Einstein, fluid dynamics, and the beautiful mathematics of nature.
By Maria Popova
“Rivers run through our civilisations like strings through beads,” Olivia Laing wrote in her stunning meditation on life, loss, and the meaning of rivers. “There is a mystery about rivers that draws us to them, for they rise from hidden places and travel by routes that are not always tomorrow where they might be today.” But this chaotic, civilization-strewing mystery may be underpinned by one of the most elemental mathematical truths of nature.
In her splendid ode to pi, the Nobel-winning Polish poet Wisława Szymborska extolled it as “the admirable number… nudging, always nudging a sluggish eternity to continue.” On the second day of spring in 1996, the Cambridge University earth scientist Hans-Henrik Stølum published a paper announcing his astonishing finding that pi is also nudging, always nudging, the bendy paths of the world’s rivers to continue their seemingly chaotic meanderings — in a mathematically predictable pattern. His simulation, using empirical data and fluid dynamics modeling, found that the oscillating paths of rivers — their sinuosity, calculated by dividing the river’s actual meandering length by the length of the direct line drawn from source to sea — average 3.14.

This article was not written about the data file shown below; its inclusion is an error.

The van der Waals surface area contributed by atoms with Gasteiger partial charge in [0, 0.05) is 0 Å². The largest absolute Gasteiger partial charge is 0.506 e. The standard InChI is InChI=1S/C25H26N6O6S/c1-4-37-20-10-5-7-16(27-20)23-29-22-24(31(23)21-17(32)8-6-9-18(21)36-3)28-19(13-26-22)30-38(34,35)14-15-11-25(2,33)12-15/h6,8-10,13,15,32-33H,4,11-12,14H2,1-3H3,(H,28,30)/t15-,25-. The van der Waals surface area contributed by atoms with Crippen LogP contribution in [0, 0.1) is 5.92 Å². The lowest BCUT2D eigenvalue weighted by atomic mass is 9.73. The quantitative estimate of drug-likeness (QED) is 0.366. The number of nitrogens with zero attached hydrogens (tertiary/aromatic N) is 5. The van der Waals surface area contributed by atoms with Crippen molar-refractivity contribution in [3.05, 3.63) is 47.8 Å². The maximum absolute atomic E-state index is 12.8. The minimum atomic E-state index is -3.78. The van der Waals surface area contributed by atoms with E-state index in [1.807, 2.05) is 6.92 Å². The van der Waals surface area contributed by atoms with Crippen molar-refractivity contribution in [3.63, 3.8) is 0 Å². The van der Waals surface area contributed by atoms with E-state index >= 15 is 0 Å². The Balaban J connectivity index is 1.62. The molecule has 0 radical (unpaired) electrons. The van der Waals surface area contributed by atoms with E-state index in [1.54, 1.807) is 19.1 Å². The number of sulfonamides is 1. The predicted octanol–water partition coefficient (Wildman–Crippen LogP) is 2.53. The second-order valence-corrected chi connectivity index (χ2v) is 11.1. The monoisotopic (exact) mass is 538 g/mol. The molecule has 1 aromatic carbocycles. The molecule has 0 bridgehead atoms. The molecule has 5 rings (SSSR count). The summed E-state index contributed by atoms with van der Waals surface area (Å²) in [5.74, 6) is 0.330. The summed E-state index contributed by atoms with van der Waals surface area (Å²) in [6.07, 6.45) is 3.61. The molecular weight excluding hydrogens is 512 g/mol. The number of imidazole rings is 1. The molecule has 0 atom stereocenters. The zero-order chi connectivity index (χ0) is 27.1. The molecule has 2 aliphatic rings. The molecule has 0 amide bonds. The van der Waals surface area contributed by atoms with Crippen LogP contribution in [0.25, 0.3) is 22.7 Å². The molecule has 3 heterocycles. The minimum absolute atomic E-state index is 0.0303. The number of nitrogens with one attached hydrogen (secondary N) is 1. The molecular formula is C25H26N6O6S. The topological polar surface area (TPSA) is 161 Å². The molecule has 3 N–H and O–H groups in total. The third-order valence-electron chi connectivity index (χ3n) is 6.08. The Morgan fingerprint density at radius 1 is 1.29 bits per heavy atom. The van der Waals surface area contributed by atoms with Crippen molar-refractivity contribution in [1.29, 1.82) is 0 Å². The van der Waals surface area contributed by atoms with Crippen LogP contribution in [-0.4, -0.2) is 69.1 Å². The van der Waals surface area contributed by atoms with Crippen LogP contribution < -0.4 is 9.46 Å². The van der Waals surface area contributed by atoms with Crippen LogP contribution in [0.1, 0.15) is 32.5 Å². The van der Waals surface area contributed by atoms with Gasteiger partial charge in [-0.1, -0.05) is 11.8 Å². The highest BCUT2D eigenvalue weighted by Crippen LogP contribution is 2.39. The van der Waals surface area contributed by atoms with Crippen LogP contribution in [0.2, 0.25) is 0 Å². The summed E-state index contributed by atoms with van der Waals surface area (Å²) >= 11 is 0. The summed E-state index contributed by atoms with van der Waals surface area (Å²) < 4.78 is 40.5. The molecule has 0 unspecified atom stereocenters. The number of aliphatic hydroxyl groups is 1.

The number π was originally derived from the geometry of circles, and yet it reappears over and over again in a variety of scientific circumstances. In the case of the river ratio, the appearance of π is the result of a battle between order and chaos. Einstein was the first to suggest that rivers have a tendency toward an ever more loopy path because the slightest curve will lead to faster currents on the outer side, which will in turn result in more erosion and a sharper bend. The sharper the bend, the faster the currents on the outer edge, the more the erosion, the more the river will twist, and so on. However, there is a natural process that will curtail the chaos: increasing loopiness will result in rivers doubling back on themselves and effectively short-circuiting. The river will become straighter and the loop will be left to one side, forming an oxbow lake. The balance between these two opposing factors leads to an average ratio of π between the actual length and the direct distance between source and mouth.
“This terrible truth binds us all: fear there’s a single, unattainable, correct way to be human.”
By Maria Popova
“Life and Reality are not things you can have for yourself unless you accord them to all others,” Alan Watts wrote in the early 1950s, nearly a quarter century before Thomas Nagel’s landmark essay “What Is It Like to Be a Bat?” unlatched the study of other consciousnesses and seeded the disorienting awareness that other beings — “beings who walk other spheres,” to borrow Whitman’s wonderful term — experience this world we share in ways thoroughly alien to our own.